William Wordsworth, the accidental kitchen wordsmith
William Wordworth’s poetry set the 19th century alight and changed how we view our relationship with nature. He believed that sensitivity to nature transforms our emotional and spiritual lives – a philosophy he lived by. He saw the imagination as a tool for heightening our senses and adding to our happiness. He, his wife Mary and sister Dorothy valued simplicity, hard work and the activities of family life.
It was at Dove Cottage, overlooking Grasmere in Cumbria in Northwest England, he wrote his most celebrated poetry. The family called the room they occupied for everyday living the Houseplace, a local Lake District term for an all-encompassing parlor. Modest in size at about 15 ft by 20 ft, it was cosy, easy to heat and was used in conjunction with the kitchen.
A simple, prosaic word, ‘Houseplace’ is an example of the innovative ways Wordsworth used common language to express his most heart-felt ideas. One of the core beliefs of the Romantic movement was that nature represented something close to heaven on earth, and a simple, rustic way of life gave people access to this.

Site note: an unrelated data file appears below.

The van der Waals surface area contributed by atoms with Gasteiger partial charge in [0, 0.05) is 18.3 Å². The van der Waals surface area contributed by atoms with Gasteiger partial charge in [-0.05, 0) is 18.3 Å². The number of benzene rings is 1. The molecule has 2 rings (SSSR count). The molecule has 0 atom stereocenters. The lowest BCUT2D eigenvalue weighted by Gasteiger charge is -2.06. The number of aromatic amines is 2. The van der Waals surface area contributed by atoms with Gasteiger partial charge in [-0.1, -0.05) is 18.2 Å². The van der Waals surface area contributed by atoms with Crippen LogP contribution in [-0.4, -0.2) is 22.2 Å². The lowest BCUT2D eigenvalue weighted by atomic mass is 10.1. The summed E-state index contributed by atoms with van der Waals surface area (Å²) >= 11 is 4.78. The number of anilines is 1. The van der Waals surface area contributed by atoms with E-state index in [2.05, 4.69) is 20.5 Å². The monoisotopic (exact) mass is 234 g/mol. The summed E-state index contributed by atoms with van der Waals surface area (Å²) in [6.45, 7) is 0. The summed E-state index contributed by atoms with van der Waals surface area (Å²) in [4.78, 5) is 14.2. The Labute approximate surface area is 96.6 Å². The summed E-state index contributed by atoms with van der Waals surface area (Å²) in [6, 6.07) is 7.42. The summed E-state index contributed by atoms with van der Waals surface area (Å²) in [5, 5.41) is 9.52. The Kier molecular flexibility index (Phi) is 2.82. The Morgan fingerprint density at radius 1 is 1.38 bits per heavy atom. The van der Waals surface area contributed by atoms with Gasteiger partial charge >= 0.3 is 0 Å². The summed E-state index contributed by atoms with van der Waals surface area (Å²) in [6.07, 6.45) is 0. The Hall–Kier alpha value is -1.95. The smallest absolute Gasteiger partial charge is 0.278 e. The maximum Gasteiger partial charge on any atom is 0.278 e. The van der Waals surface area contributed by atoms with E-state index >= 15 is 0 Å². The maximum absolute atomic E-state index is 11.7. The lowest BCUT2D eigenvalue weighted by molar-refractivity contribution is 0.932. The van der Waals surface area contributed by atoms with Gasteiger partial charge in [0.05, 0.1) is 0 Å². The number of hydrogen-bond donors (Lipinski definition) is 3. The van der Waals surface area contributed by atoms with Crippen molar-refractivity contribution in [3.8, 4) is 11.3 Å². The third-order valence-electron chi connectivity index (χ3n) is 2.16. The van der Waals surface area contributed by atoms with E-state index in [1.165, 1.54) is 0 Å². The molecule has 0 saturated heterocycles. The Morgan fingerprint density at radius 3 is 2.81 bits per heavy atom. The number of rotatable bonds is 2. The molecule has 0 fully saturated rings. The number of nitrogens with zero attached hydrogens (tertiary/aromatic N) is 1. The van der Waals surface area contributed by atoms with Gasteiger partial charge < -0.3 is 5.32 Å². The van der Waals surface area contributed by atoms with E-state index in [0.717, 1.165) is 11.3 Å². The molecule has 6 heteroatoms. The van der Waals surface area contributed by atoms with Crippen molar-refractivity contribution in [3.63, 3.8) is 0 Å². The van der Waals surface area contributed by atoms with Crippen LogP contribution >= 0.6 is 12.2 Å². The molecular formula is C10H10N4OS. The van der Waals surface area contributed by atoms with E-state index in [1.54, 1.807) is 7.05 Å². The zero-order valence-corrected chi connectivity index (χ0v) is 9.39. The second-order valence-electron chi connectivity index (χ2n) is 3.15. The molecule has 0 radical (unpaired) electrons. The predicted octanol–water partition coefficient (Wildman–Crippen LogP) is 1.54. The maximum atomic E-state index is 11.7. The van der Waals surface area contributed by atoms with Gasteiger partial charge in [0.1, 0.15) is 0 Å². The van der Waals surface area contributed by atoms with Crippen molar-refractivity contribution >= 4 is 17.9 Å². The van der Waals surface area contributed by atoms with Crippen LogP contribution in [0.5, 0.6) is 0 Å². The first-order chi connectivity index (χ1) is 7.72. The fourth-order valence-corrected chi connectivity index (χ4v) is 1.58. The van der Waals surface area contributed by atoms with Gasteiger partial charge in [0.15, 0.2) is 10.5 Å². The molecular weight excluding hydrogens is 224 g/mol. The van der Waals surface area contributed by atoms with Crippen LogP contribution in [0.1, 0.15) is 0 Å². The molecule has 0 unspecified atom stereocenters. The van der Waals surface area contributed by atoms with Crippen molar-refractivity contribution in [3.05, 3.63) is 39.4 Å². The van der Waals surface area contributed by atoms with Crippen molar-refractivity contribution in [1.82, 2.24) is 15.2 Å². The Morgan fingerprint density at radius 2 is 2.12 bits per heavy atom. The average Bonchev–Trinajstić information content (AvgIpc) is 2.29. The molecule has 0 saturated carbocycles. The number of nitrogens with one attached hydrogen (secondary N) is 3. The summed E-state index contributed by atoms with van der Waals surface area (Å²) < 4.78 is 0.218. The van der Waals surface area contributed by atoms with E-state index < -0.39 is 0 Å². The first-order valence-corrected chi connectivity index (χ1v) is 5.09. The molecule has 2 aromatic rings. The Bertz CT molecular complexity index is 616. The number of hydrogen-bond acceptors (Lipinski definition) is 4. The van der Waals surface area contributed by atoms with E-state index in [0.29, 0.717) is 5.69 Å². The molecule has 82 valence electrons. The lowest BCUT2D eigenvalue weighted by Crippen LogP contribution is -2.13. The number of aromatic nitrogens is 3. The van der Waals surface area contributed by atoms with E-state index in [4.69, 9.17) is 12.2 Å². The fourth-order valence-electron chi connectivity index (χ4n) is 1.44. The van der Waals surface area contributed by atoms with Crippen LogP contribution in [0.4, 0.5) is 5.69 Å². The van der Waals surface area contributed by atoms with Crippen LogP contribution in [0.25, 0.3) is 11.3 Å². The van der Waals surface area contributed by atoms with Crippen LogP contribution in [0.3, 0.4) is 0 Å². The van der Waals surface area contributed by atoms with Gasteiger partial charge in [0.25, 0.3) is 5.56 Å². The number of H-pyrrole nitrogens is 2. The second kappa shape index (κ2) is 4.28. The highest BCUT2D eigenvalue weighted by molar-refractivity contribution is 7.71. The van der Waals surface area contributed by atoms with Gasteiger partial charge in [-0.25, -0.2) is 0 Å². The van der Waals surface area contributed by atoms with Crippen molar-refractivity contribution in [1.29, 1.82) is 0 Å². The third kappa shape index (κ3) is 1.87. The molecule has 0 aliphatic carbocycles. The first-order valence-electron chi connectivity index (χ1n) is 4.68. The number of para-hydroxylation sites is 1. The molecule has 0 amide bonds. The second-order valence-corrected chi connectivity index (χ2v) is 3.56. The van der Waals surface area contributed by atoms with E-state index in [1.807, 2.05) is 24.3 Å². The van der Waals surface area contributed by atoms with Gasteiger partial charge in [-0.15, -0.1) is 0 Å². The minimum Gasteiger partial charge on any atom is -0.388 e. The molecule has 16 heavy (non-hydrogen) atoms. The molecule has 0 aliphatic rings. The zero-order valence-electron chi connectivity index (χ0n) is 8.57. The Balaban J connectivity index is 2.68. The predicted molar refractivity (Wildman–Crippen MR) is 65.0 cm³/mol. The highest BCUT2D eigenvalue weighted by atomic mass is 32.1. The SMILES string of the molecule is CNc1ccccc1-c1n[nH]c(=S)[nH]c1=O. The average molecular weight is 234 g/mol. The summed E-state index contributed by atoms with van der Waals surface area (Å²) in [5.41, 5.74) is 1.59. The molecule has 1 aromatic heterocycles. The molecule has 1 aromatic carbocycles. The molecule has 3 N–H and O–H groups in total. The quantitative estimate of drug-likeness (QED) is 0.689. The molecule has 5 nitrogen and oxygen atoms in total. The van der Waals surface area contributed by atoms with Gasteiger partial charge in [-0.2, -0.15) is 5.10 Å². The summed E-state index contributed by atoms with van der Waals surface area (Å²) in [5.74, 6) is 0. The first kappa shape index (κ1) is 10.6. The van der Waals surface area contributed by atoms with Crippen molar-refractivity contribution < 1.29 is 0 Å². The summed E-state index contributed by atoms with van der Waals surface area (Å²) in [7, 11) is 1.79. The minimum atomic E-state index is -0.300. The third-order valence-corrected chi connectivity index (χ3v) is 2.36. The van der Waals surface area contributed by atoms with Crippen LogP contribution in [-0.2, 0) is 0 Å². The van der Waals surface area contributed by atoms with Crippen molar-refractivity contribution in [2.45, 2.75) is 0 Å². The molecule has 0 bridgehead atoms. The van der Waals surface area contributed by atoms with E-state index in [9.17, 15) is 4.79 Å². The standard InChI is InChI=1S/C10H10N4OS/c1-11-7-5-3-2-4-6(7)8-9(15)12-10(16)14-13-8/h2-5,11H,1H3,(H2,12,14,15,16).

I recently took my family to stay in a house just above Dove Cottage rented from Landmark Trust. We saw it from our window each day and walked through the garden to reach it. Although a popular pilgrimage for tourists and Brits alike, the tours, room-by-tiny-room, transport you back in time. You can see where Wordsworth wrote his best poems, some of them undoubtedly on the table in the Houseplace. You can still feel its atmosphere and appreciate the worn, aging fabric, panelling and floors, with low light – yes, I feel at home here.
I want to exit with the last few lines of “The Prelude”, which make you realize why the contrast between indoors and being in nature are so complementary:
Those recollected hours that have the charm
Of visionary things, and lovely forms
And sweet sensations, that throw back our life
And almost make our infancy itself
A visible scene, on which the sun is shining